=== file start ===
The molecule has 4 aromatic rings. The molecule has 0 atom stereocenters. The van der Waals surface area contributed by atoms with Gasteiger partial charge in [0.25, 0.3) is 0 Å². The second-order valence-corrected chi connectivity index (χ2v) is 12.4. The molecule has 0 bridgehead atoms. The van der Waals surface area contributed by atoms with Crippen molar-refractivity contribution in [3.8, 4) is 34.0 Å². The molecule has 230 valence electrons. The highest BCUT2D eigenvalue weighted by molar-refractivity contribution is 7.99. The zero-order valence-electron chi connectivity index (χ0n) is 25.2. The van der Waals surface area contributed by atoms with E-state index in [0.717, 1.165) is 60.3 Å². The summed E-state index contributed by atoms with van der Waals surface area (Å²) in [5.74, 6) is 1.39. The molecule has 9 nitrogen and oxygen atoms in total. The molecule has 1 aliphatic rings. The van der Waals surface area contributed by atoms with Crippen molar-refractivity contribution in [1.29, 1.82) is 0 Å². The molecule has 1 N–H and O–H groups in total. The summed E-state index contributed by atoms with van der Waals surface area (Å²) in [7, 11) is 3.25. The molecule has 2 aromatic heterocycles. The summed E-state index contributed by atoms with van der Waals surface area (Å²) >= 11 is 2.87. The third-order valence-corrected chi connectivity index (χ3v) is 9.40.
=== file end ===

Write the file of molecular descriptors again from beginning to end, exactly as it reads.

The molecule has 4 aromatic rings. The molecule has 0 atom stereocenters. The van der Waals surface area contributed by atoms with Gasteiger partial charge in [0.25, 0.3) is 0 Å². The second-order valence-corrected chi connectivity index (χ2v) is 12.4. The molecule has 0 bridgehead atoms. The van der Waals surface area contributed by atoms with Crippen molar-refractivity contribution in [3.8, 4) is 34.0 Å². The molecule has 230 valence electrons. The highest BCUT2D eigenvalue weighted by molar-refractivity contribution is 7.99. The zero-order valence-electron chi connectivity index (χ0n) is 25.2. The van der Waals surface area contributed by atoms with E-state index in [0.717, 1.165) is 60.3 Å². The summed E-state index contributed by atoms with van der Waals surface area (Å²) in [5.74, 6) is 1.39. The molecule has 9 nitrogen and oxygen atoms in total. The molecule has 1 aliphatic rings. The van der Waals surface area contributed by atoms with Crippen molar-refractivity contribution in [1.29, 1.82) is 0 Å². The molecule has 1 N–H and O–H groups in total. The summed E-state index contributed by atoms with van der Waals surface area (Å²) in [7, 11) is 3.25. The molecule has 2 aromatic heterocycles. The summed E-state index contributed by atoms with van der Waals surface area (Å²) >= 11 is 2.87. The third-order valence-corrected chi connectivity index (χ3v) is 9.40.